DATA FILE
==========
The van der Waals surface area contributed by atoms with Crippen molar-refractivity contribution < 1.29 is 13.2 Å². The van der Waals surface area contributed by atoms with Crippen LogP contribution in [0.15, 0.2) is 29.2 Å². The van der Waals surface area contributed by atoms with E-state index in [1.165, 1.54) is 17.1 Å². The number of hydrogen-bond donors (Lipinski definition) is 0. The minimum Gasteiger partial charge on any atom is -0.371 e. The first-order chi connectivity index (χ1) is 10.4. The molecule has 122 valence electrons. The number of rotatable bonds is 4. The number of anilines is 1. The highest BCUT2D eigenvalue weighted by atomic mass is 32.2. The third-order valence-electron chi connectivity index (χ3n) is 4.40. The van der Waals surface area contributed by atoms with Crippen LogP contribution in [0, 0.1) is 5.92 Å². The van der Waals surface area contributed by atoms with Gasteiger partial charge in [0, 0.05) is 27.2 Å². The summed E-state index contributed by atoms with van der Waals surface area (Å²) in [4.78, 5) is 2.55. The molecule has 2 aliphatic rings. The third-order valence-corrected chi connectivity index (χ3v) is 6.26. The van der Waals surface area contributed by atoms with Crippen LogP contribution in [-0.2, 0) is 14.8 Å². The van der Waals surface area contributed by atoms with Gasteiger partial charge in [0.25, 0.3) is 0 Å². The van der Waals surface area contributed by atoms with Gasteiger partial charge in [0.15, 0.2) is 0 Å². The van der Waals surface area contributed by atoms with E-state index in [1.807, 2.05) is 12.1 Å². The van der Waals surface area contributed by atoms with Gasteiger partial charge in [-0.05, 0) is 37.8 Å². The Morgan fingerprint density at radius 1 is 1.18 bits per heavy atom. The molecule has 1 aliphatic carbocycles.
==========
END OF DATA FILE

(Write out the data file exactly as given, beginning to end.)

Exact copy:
The van der Waals surface area contributed by atoms with Crippen molar-refractivity contribution < 1.29 is 13.2 Å². The van der Waals surface area contributed by atoms with Crippen LogP contribution in [0.15, 0.2) is 29.2 Å². The van der Waals surface area contributed by atoms with E-state index in [1.165, 1.54) is 17.1 Å². The number of hydrogen-bond donors (Lipinski definition) is 0. The minimum Gasteiger partial charge on any atom is -0.371 e. The first-order chi connectivity index (χ1) is 10.4. The molecule has 122 valence electrons. The number of rotatable bonds is 4. The number of anilines is 1. The highest BCUT2D eigenvalue weighted by atomic mass is 32.2. The third-order valence-electron chi connectivity index (χ3n) is 4.40. The van der Waals surface area contributed by atoms with Crippen LogP contribution in [0, 0.1) is 5.92 Å². The van der Waals surface area contributed by atoms with Gasteiger partial charge in [0, 0.05) is 27.2 Å². The summed E-state index contributed by atoms with van der Waals surface area (Å²) in [4.78, 5) is 2.55. The molecule has 2 aliphatic rings. The third-order valence-corrected chi connectivity index (χ3v) is 6.26. The van der Waals surface area contributed by atoms with Crippen LogP contribution in [-0.2, 0) is 14.8 Å². The van der Waals surface area contributed by atoms with Gasteiger partial charge in [0.25, 0.3) is 0 Å². The van der Waals surface area contributed by atoms with Gasteiger partial charge in [0.15, 0.2) is 0 Å². The van der Waals surface area contributed by atoms with E-state index in [1.807, 2.05) is 12.1 Å². The van der Waals surface area contributed by atoms with Gasteiger partial charge in [-0.05, 0) is 37.8 Å². The Morgan fingerprint density at radius 1 is 1.18 bits per heavy atom. The molecule has 1 aliphatic carbocycles.